Score B+. ($46.99. Available at Suhag Wines & Liquor, 69-30 Main St., Flushing, [718] 793-6629.) 

Eau de Vie

Clear Creek, Slivovitz, Blue Plum Brandy, Oregon: Distilled from Italian blue plums that were grown in Oregon, this smooth, crystal-clear spirit has both the flavor and aroma of fresh, ripe plums. While dry on the palate, this delightful eau de vie has a nice, lingering sweetness on the finish.

Score B/B+ ($27.96 for a 375 ml bottle. Available at Astor Wines & Spirits, 399 Lafayette St., Manhattan, [212] 674-7500.)

Clear Creek, Kirschwasser, Oregon: Made from cherries grown in Oregon and Washington State, this clear, just-off-dry eau de vie has a rich, almost creamy mouth-feel, and a smooth finish. Look for flavors and aromas of cherries and toasted almonds, with notes of pistachios and vanilla.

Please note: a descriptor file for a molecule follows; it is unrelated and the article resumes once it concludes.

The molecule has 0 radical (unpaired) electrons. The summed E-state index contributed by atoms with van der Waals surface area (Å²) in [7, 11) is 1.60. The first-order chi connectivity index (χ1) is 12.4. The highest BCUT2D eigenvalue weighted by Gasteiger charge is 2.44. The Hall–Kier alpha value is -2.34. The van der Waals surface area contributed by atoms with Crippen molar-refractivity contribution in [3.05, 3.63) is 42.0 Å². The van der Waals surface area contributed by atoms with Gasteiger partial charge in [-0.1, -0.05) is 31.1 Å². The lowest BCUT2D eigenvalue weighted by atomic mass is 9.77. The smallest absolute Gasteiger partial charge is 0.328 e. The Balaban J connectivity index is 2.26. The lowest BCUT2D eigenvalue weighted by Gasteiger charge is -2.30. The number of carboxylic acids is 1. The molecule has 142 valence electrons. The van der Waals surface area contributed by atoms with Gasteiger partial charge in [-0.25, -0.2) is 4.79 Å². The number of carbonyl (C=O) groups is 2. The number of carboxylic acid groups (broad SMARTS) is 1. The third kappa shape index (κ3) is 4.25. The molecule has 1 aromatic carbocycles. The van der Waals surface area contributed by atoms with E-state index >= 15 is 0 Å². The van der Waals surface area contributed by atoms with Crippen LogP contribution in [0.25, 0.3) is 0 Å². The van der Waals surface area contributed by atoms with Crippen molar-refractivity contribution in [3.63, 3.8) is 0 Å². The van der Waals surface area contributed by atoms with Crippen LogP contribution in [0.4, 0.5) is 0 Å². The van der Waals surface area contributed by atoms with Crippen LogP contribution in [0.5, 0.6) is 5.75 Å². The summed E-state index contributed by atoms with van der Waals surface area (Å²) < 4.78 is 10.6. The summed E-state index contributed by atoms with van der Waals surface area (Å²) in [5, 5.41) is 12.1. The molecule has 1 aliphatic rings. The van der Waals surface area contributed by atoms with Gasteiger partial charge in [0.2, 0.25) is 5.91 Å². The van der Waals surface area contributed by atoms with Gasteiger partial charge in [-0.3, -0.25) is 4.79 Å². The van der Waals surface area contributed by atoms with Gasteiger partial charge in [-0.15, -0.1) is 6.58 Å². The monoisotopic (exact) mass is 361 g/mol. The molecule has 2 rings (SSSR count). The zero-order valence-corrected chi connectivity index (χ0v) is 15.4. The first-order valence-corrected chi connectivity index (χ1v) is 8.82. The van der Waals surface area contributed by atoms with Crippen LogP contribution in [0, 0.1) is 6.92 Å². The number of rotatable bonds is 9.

Score B+ ($26.99 for a 375 ml bottle. Available at Astor Wines & Spirits, 399 Lafayette St., Manhattan, [212] 674-7500.)

Boukha Bokobsa, France: The Bokobsa family is credited with inventing this fig-based eau de vie, and it has been distilling it commercially since 1880. While initially distilled for the Jewish community of Tunisia, it’s popularity in that country has grown so much that it is now considered Tunisia’s national spirit. Clear and light-bodied, with a smooth, slightly oily mouthfeel, this enjoyable spirit has a gentle flavor with elements of figs, pears and something akin to eucalyptus.

Score B+ ($33.99. Available at Skyview Wine and Liquor, 5681 Riverdale Ave., Riverdale, [718] 601-8222.) 

Liqueur